Jansen: ‘Your suggestion that everything would have been the same without a country policy is unproven. Also in Havelte, people are talking not only about spatial matters. It is just about the playgrounds of the village, or the community centre. Part of that is no country policy, but these are matters that play in people’s minds and get them going.’ ‘But would you call it country policy?’, asks Strijker. ‘Isn’t that what one should try to achieve all over society: encourage people doing things together and create the right conditions?’ Jansen: ‘In the late 1980’s we did not see it that way. It is a merit of the country policy for us to rekindle our interest in small matters. Because, when we first started the country policy we just looked at the big picture, but from the villages emerged all kinds of small projects, like repairing the footpath to the church. And all those small projects have certainly contributed to the policy. It is the kind of policy that appeals to people and gets them out of their chairs.’

Holding on

Jansen believes the country policy should be further pursued. ‘The local action groups are active and many people are passionate. If we don’t carry on, it could mean the downfall for the rural regions: ‘At first we teach you how to ride a bike, and once you’ve got the hang of it, we take the bike away from you.’ Perhaps the time will come for them to buy their own bike, but don’t take it away from them now.’ ‘Country policy is a matter of holding on’, says Edelenbosch. ‘When we first started, people came to the meetings with distrust. Today, people are keen on doing things together, they believe in their own power and enjoy the confidence of the municipal and provincial authorities. Throwing in the towel now would mean a return to disbelief, and all work has been done for nothing.’
According to Strijker, rural societies are based on the fact that residents maintain their own goods. ‘Sometimes slush money is needed to make sure that things are done by the people themselves. But the underlaying discussion is: would that be country policy or the common duty of care by the authorities? It remains a strange matter for the country policy to be dictated from the high European level. We must be able to do it at regional level and set our own priorities.’
Edelenbosch: ‘In fact we agree that we should leave it in the hands of the region. In that case, for politics it becomes most important to let go and work on the basis of confidence. Many executives are simply unable to work with a bottom-up regional approach. And in the country we are often dealing with very small matters. Put all those small matters together and you will have one big, substantial matter. Many people believe that matters can be resolved with one big investment. But I don’t think that will work.’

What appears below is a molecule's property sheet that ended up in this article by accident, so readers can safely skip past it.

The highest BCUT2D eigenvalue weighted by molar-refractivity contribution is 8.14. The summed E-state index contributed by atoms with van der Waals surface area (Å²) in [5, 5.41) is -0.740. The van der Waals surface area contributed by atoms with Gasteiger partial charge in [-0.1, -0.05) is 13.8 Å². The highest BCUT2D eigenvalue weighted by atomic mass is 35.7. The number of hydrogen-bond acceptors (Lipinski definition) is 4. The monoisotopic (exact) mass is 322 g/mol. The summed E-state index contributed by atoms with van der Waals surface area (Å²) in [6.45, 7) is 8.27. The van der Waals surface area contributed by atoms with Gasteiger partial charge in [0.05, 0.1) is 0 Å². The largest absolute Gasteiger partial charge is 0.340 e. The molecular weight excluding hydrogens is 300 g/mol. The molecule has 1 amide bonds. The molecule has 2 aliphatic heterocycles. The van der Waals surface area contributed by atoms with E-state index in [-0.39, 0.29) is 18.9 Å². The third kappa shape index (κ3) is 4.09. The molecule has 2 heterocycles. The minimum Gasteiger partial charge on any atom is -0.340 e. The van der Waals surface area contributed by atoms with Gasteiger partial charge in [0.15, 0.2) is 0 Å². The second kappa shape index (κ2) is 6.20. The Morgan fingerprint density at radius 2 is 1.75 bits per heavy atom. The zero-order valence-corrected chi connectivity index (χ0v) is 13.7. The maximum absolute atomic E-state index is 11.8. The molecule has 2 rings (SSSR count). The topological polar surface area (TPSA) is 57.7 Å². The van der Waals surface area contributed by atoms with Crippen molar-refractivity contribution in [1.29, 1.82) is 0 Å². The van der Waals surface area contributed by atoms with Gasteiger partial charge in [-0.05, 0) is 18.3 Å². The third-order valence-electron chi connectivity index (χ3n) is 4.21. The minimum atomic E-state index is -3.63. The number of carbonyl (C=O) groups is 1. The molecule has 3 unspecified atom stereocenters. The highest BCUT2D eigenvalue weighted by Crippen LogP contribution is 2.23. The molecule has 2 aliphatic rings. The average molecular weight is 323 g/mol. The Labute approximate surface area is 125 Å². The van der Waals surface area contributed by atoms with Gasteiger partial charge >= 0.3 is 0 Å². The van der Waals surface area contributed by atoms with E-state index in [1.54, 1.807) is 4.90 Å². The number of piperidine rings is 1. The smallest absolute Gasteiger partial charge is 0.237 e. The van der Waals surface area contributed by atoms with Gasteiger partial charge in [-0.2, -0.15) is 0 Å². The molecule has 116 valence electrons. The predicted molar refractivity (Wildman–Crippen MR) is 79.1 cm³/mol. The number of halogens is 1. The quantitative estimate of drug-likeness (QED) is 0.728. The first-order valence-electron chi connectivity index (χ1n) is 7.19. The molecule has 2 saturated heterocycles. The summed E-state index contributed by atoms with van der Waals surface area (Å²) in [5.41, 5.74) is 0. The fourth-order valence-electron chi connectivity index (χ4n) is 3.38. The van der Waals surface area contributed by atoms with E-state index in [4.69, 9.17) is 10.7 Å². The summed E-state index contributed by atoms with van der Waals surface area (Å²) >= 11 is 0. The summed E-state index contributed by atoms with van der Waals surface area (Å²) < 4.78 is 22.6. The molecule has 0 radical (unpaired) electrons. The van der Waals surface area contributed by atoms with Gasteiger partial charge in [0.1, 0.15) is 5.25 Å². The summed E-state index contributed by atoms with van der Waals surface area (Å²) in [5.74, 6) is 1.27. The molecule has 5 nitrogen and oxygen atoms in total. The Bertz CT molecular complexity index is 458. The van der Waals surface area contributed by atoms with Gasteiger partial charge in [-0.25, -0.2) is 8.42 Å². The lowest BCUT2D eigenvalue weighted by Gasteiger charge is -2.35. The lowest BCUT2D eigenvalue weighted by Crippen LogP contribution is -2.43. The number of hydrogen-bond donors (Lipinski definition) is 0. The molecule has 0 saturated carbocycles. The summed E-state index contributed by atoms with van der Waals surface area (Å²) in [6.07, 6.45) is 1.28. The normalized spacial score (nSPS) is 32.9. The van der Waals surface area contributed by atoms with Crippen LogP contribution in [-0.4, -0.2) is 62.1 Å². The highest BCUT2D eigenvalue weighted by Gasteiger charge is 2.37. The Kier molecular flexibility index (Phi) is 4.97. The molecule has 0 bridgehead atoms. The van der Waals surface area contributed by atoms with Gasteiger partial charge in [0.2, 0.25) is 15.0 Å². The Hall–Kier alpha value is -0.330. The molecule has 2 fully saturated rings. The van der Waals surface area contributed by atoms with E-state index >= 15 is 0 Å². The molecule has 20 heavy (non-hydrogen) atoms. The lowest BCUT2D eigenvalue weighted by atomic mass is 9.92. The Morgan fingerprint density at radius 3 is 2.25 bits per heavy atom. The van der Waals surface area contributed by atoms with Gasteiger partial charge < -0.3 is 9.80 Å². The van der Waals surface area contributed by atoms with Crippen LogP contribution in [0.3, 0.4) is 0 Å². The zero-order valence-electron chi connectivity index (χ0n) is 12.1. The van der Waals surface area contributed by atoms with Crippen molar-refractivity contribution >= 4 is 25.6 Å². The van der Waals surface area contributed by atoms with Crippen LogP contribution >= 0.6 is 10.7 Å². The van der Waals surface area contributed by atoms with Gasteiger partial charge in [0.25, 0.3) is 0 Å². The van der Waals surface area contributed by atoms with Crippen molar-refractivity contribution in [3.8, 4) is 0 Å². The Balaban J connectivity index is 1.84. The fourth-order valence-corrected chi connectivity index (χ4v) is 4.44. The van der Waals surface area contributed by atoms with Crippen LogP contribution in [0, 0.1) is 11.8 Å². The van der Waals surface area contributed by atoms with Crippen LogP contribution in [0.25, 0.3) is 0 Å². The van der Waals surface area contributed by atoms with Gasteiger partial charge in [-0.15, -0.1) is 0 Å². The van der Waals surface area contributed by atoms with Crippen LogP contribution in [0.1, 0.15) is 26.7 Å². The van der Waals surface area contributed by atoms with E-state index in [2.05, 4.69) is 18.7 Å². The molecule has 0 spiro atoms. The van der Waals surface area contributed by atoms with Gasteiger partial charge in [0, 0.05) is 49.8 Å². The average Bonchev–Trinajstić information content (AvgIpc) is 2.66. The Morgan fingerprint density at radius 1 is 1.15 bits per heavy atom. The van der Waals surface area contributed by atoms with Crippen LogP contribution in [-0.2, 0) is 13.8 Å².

Strijker: ‘The art of letting go does also apply to the action groups within LEADER. One must be active to keep people going. LEADER also runs the risk of institutionalisation. Ideas from an area are picked up, and sometimes it appears to be hard to give them back to the people in the area. One has to keep communicating.’


The impact of LEADER

From her daily practice, project acquirer Nynke van der Hoef from Fryslân says she cannot be absolutely sure whether or not it was the influence of LEADER, but she can clearly see changes in the culture. ‘I believe that, once again, we like to stand up and say we are proud to be living and working in the north of the Netherlands. Such a change in thinking and acting is very important, because things are known to work better from the power of one’s own region. An important addition to the projects, if you are able to bring the identity and commitment of the residents and participating organisations from a region with those projects. It has been a long-standing habit of being the underdog and claim funding for new developments in the north of the Netherlands. We would rather soon forget about this period and now focus on working with positive energy and opportunities for the regions.’
‘Today’s young people were also raised on the idea that northern regions are not quite up to the mark. It is about time we make young people aware of the qualities and opportunities offered by their own environment and have them involved in new developments. In spite of the fact that ‘young people’ has been one of the spearheads in the LEADER programme, little has been done about this target group. A great challenge to change all that in the next period!’